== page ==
Sunday, September 1, 2013

Women In The Ministry

Knowing what we do about the people of the Middle East and how they feel about the role of women in the world at large, it is no surprise that the church hierarchy became top-heavy with men.  But the men of the Middle East were apparently not the only culprits in turning women toward submissive roles.

According to Misquoting Jesus by Bart D. Ehrman, debate over what role women should hold began because they held high roles in the early church, beginning with Jesus and his ministry.  Women, in addition to twelve male disciples, went with Jesus on his tours.  They helped him financially and were patrons of his ministry.  He spoke with them and ministered to them in public. They did not desert him like the men did at the end. 

The Apostle Paul also respected the role of women and did not treat them as inferiors.  He even referred to several as coworkers.  And, it was a woman whom he called foremost of the Apostles.  And yet, he contradicted himself on occasion.  Because of Paul's contradictions, people in his churches, in various locations, favored either one or the other. Arguments arose, and eventually women were subjected to a subservient role.  In fact, some Bible scholars believe that I Timothy, attributed as a letter from Paul to Timothy, may not have been written by Paul, but by the supposed recipient.  There are verses in I Timothy that are said not to even be in the same order when comparing Greek and Latin manuscripts.  There are also deliberate alterations, such as some Bibles using Junias (male) instead of Junia (female) to change the meaning.  Ehrman gives further examples of deliberate and accidental errors when comparisons are made about this and other issues.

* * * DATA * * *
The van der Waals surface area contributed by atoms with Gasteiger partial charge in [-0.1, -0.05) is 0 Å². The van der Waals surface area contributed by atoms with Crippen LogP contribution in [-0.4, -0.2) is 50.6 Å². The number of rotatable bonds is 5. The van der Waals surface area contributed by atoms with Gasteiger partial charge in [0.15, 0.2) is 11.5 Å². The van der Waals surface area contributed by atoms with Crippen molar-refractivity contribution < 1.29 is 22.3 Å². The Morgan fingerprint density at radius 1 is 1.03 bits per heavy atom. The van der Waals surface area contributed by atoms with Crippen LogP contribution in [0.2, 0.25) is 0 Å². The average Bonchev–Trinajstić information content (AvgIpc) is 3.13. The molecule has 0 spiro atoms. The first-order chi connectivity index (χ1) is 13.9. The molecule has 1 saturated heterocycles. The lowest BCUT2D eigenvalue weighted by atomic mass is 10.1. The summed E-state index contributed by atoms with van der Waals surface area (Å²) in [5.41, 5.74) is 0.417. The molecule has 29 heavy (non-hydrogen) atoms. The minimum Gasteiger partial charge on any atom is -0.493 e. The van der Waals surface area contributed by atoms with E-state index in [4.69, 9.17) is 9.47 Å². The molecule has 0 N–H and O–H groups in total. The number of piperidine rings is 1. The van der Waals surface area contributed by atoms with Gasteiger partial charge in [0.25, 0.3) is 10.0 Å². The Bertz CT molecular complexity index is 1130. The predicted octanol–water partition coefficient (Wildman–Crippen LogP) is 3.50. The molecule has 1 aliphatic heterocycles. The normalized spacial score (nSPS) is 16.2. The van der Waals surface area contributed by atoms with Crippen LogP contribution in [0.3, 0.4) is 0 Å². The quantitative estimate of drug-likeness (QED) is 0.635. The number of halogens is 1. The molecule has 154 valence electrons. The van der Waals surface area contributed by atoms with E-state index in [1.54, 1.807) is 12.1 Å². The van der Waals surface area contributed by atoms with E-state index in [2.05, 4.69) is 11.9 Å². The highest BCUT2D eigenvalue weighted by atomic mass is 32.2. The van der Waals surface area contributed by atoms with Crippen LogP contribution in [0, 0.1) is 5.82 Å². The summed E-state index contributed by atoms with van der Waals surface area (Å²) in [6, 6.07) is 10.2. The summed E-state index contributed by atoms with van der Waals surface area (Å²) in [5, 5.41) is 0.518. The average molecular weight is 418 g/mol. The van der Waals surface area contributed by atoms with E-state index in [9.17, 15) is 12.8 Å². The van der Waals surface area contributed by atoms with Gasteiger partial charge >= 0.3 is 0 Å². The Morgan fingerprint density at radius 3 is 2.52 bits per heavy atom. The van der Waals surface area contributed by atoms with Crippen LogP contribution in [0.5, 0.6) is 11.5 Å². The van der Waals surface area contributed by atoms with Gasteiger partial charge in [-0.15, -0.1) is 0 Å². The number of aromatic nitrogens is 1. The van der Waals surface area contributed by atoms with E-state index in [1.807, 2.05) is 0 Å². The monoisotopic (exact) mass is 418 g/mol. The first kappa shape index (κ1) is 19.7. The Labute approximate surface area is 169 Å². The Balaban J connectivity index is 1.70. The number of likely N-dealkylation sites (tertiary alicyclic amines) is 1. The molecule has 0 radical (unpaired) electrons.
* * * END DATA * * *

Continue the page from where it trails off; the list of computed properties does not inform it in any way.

In our world today, major Christian denominations still see the woman's role as lesser and low in the church hierarchy.  But don't forget Jesus had announced that women and men would be equal in his kingdom. 

Paul suggested not to change the roles at that time, because early Christians thought the end was upon them.  It didn't seem necessary for such a short time.

Women are not alone in trying to get equal roles for females.  A lot of men recognize that the intelligence, the work ethic, and the loyalty of women would be as beneficial to the church as it has been in government and business settings.  Yet, the greater denominations and religions still hold out a chauvinistic viewpoint that men, perhaps because they used their size and brute strength to seize power, are the top dogs and women are their servants.  Remember also that Jesus said there would be no slaves in his kingdom.  So, why is our world, especially our supposedly compassionate church community, so resistant to following his lead?

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